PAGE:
By Dave Hood
“The chief enemy of creativity is good sense.”—Pablo Picasso
“Anyone who has never made a mistake has never tried anything new.”—Albert Einstein
“Have no fear of perfection – you’ll never reach it.” —Salvador Dali
Many people believe that making a mistake is failure. These sorts of people tend to view the world from one of two alternatives: Either you succeed or you fail at anything you work toward achieving. They have learned this “mindset” as children from teachers, parents, coaches, in the workplace. The mindset of “to error is failure” becomes inscribed in the psyche, resulting in a mental block, preventing them from trying something new, taking a best chance, becoming a calculated risk taker, learning to be creative. It was Vincent Van Gogh, the famous modern painter, who said, “What would life be if we had no courage to achieve anything?”
In school, as a child, I learned that “to error is failure.” Whenever I completes a test, the teacher would mark the test with a red pen. If a mistake was made, the teacher placed an “X” next to the answer. Whenever I earned a grade of less than 50%, I learned that “to error is failure.” In those days, teachers rarely gave you a second chance to complete the test again.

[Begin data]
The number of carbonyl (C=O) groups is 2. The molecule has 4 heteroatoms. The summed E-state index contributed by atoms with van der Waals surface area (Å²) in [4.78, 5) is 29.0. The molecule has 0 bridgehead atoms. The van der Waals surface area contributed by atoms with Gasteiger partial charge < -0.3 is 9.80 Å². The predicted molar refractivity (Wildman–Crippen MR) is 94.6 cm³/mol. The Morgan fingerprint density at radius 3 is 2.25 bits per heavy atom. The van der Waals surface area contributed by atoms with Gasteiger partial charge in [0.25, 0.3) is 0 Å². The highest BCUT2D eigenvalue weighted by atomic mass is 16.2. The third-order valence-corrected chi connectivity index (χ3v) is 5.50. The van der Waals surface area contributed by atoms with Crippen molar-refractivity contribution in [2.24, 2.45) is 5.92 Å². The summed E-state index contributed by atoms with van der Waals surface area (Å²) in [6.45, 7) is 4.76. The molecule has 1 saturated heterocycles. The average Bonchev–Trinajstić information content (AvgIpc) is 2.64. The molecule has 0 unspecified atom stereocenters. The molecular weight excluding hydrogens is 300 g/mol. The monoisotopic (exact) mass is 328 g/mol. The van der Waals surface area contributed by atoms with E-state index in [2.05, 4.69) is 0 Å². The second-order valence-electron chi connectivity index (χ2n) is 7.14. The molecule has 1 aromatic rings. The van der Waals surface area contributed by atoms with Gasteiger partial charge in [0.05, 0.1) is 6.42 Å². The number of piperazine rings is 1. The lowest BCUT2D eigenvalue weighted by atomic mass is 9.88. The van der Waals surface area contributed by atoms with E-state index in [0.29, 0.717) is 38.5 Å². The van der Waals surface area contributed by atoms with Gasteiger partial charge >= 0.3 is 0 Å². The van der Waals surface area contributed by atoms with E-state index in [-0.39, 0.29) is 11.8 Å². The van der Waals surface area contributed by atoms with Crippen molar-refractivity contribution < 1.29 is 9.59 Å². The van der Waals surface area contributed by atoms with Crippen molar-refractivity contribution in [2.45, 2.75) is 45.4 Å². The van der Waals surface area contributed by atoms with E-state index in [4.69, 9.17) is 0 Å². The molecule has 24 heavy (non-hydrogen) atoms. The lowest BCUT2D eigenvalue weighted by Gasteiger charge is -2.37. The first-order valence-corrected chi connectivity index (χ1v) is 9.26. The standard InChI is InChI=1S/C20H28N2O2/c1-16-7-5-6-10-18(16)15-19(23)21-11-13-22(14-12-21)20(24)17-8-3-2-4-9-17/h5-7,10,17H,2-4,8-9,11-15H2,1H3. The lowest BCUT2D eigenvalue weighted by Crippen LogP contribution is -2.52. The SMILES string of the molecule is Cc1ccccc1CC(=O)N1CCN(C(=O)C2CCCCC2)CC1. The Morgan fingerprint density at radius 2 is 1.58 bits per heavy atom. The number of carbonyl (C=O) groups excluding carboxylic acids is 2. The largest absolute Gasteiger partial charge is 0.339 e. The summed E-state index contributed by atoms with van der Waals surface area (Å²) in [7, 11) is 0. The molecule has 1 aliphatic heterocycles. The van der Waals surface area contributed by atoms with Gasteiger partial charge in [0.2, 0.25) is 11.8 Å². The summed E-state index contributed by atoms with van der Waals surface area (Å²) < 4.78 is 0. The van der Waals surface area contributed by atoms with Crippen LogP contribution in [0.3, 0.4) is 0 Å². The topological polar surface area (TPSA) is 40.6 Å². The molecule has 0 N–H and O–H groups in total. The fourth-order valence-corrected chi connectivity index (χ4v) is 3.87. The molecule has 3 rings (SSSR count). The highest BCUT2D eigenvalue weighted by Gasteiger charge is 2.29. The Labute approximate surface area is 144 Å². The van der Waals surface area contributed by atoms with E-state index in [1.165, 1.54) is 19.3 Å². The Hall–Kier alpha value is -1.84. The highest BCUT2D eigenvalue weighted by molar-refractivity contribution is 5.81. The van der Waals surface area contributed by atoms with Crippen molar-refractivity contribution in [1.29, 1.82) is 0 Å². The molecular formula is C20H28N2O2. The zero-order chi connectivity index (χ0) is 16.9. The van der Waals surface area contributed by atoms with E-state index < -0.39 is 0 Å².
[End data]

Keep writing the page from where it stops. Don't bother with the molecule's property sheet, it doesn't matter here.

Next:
At home, many children are reared by parents who embrace the “to error is failure” mindset. Whenever a child makes a mistake, washing dishes, cooking a meal, vacuuming the house, taking initiative, the parent criticizes or corrects. First time parents are often strict, embracing the old school mentality, learning from trial and error. There is no second chance to do it right the second time. And so, the child learns that “to error is failure.”
In playing sports, as a child, I learned that the goal of the game was winning. If your team won the baseball or hockey match, you were a success, and praised for it. If your team lost, often because of mistakes or inability to execute, you “failed” to win the game. You learned that losing wasn’t enjoyable–which implied that mistakes are not pleasurable or fun. There was no second chance to play the game again, so that you could win, and feel the pleasure of victory. And so, you learned that “to error is failure.”